Making sense of segmentation

Now that our suppliers are segmented into groups we need to determine the interventions needed for each group. However, in practice, there are degrees of importance and the demarcation lines between one group and another are more blurred (Figure 4.7). Moreover, intervention can take many forms; one size does not fit all so segmentation not only determines who is important, but the outputs from segmentation, and specifically the basis upon which a supplier has been deemed important, determine the degree and nature of intervention required. As we develop approaches for a specific supplier we therefore need to refer back to the basis upon which they were determined to be important. For example, if a supplier is important because there is risk to our brand due to practice in the supply chain then our interventions need to focus on the supply chain (eg through SCM); a supplier who is important due to current knowledge of our business and a high spend might need close management (eg through SM).

FIGURE 4.7 Degrees of importance and blurred demarcations

Degrees of importance and blurred demarcations

When sat is a room, at the end of a long team-based segmentation workshop, surrounded by flip charts of notes, scores and lists, it is easy to wonder what to do next. It is in fact the discussion and debate amongst the assembled team during the workshop that is the most valuable - the outputs serve as a record of this discussion. Possibly the greatest challenge within segmentation is making sense of these outputs so that the right interventions for specific suppliers can be developed.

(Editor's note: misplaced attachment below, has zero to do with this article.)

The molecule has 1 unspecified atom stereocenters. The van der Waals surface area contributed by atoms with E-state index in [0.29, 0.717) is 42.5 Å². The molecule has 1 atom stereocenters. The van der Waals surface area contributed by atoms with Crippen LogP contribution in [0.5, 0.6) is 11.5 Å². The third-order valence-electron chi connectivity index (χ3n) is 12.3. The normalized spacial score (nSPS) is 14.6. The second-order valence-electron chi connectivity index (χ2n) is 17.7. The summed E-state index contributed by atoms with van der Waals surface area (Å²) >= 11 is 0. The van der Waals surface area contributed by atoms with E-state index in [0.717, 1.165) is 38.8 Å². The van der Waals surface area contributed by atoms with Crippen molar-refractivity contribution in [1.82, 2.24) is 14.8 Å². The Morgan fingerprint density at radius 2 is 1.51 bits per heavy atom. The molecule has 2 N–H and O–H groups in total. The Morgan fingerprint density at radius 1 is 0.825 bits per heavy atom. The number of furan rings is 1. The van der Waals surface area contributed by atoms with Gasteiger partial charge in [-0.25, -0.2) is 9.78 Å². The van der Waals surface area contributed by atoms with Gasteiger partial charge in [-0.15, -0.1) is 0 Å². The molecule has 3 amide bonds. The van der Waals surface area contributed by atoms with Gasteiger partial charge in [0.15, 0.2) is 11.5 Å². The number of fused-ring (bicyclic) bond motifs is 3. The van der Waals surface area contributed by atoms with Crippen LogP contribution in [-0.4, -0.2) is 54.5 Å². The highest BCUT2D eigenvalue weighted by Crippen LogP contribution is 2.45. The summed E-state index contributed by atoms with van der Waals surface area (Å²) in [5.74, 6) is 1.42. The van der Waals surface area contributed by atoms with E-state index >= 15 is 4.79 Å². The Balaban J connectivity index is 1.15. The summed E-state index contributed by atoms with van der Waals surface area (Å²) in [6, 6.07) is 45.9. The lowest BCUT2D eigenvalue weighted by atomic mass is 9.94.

The problem is that the segmentation process produces five separate, independent scores for each supplier. Summing these to produce a grand score isn't useful as we could risk excluding a supplier who has a low score overall but yet scores highly against one key criterion such as risk, and therefore requires intervention. Instead our segmentation process must preserve the scores against each criterion for each supplier but we need to be able to assimilate all these scores, across multiple suppliers, in such a way as to prioritize who we should spend time with.

It is possible that a complex mathematical model could do this, however I don't believe I have ever seen one that is completely effective. Segmentation in fact requires good old brainpower and judgement informed by a something that allows us to assimilate and process vast amounts of information. This is not a unique problem; marketeers face similar issues when attempting to analyse a competitor landscape or compare product attributes, so they use visual tools. Typically where complex variables and information needs to be assimilated visual tools tend to be most effective at providing a basis for human judgement. Visual representations of the individual suppliers' evaluations against the criteria help to allow rapid multi-supplier evaluation, ideally performed in a carefully chosen group, to determine who is important and why. This is simple to do and if we take our segmentation score charts and mark up the scores on each, then join these together it creates a unique shape. Figure 4.8 show two suppliers with two very different shapes created during segmentation. On the left, an outsourced partner with high spend who is important today and for the future; on the right, a supplier who presents a significant degree of risk to us and where there is high spend. So which one should we spend time with? Well actually both, but in different ways: for one we need to build a relationship and the other we need to assess and manage risk. The point here is that using a visual method allows us to lay out all the suppliers in front of us and compare one to another to decide who needs what intervention.

There are many other types of graphical representation that could be used here with the segmentation scores and Figure 4.9 shows some examples. A good old bar chart or radar diagram are sound and easily accessible using Excel or similar; however, I favour the 'coxcomb graphic', apparently first used by Florence Nightingale to illustrate levels of mortality over time, but increasingly popular with statisticians and communication experts looking for a good 'infographic'.

 
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